Month: February 2014


This is my take on Greek dolmades. I first had stuffed vine leaves at my grandad’s guesthouse in Southend, and deeply regret not pilfering his recipe before he passed away. I wrap mine in cabbage leaves, which will no doubt have him swearing at me from beyond the grave, but these go down well in my house. (Makes 20) at 30p each 1 large savoy cabbage, 80p 100g rice, 4p 1 tbsp oil, 3p 1 onion, very finely chopped, 9p 2 cloves garlic, very finely chopped, 6p 400g minced meat (pork or lamb is best but turkey is good...

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In January, Jack Monroe, a young British woman in her twenties with a shagged, boyish haircut, uploaded her fourth video to YouTube. It showed Monroe in a gray T-shirt and cardigan, pushing sweated onions and greens around a saucepan with a wooden spoon on an electric stove. “Hi,” she says, meekly, and waves. Tonight she’s making turkey meatballs and spinach pasta. “I’m really tired and I don’t really fancy haute cuisine tonight, so here we go,” she explains with wry weariness. Monroe then squeezes the last of a tube of tomato paste into the pan. A fluorescent light casts a yellow glow as Monroe cooks, and the sizzling vegetables overpower her voice. A cat perches on a wooden IKEA stool in the background. Monroe is a resourceful and skilled cook, with a recipe book out this month, but she is the opposite of most celebrity chefs. Since May, 2012, she has posted hundreds of budget recipes on her cheerful blog, called “A Girl Called Jack,” ranging from peach-and-chickpea curry (“a good place to hide extra vegetables”) to at least a dozen kinds of bread. She had no computer, so she typed out each recipe—and even her book—on a pay-as-you-go Nokia phone. Each recipe includes the price of each ingredient and the total price of the meal per serving, which typically adds up to less than one pound. Back in...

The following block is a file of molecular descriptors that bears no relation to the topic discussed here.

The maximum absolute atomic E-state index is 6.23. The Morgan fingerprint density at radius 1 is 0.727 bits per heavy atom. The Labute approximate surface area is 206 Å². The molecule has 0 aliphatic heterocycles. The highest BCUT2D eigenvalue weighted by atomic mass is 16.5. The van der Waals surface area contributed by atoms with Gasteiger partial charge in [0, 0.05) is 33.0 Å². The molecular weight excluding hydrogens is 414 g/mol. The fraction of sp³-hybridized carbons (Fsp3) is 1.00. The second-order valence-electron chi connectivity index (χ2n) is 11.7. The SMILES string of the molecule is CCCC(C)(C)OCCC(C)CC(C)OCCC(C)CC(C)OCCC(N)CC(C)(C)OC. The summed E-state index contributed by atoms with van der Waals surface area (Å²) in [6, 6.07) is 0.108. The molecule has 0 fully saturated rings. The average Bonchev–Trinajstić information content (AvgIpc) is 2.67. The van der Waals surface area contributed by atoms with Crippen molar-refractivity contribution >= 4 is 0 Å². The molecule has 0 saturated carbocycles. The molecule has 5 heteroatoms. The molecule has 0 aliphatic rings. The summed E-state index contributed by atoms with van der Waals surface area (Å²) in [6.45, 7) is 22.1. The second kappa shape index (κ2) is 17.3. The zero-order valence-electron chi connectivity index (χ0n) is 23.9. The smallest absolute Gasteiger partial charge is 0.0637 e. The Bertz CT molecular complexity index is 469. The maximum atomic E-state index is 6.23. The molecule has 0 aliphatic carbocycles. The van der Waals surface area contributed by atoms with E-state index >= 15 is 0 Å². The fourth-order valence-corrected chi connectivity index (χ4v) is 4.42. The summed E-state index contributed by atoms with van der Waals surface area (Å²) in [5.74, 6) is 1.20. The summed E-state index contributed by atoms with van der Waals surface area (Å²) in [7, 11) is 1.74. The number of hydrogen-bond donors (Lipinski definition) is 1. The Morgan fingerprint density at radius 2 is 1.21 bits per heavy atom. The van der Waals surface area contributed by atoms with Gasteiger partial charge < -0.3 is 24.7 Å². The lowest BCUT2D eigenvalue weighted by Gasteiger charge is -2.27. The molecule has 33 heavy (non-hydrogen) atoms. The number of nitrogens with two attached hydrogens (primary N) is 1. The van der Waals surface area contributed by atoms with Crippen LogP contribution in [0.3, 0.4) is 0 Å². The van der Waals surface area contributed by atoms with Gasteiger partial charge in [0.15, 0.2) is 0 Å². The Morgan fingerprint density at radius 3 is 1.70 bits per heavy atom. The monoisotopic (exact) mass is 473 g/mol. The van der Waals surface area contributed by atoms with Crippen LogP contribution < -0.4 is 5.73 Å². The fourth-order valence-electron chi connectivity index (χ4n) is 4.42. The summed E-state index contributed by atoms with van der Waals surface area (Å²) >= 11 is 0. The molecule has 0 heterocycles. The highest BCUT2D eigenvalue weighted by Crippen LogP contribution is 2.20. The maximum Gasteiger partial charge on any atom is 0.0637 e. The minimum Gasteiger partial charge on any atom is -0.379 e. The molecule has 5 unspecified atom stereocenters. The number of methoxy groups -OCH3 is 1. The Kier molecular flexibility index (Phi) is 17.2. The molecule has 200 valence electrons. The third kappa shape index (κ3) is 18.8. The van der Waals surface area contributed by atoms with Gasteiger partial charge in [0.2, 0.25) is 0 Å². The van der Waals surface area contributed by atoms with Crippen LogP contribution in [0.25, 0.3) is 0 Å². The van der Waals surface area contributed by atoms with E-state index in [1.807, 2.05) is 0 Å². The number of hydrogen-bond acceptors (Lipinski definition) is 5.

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This morning I conquered my fear of cooking on television with a brief stint on Channel Four’s Sunday Brunch – awesome, loved it, and had lots of lovely messages on Twitter afterwards too from people who had seen it – including a picture of a bowl of dough proving, from one reader who was cooking it along with me! I mean seriously, how awesome is that? The recipe itself is here – Chickpea, tomato and rosemary best brunch loaf – but if you don’t have any yeast or half an hour to prove it, you can fling the chickpeas,...

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It’s been a totally crazy week this week, and nothing beats when one of your musical and political heroes offers to take you out busking for an afternoon. I lost my voice on Sunday – still don’t have it back – but there was no way I was going to let that stop me. Slight mortification about having to bellow/holler instead of actually sing, was completely cancelled out by the fact it’s BILLY BRAGG and we got to sing A New England – a few times – outside Camden Tube station on Friday afternoon. Between us, and four songs...

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This wholesome, earthy soup is packed with flavour from the sweet roasted onions and unmistakable taste of fennel. (Serves 2) 49p a portion 400g cauliflower florets, fresh or frozen, 60p 1 potato, diced, 9p 1 onion, quartered, 9p 4 cloves of garlic, unpeeled 6p Scant teaspoon of fennel seeds, 5p 2 tbsp oil, 6p 500ml vegetable stock, 2p Preheat the oven to 200C/400F/gas mark six. Put the cauliflower, potato and onion into a large roasting dish. Bruise the garlic cloves by bashing with a rolling pin or wooden spoon, and add to the roasting dish. Combine the fennel and...

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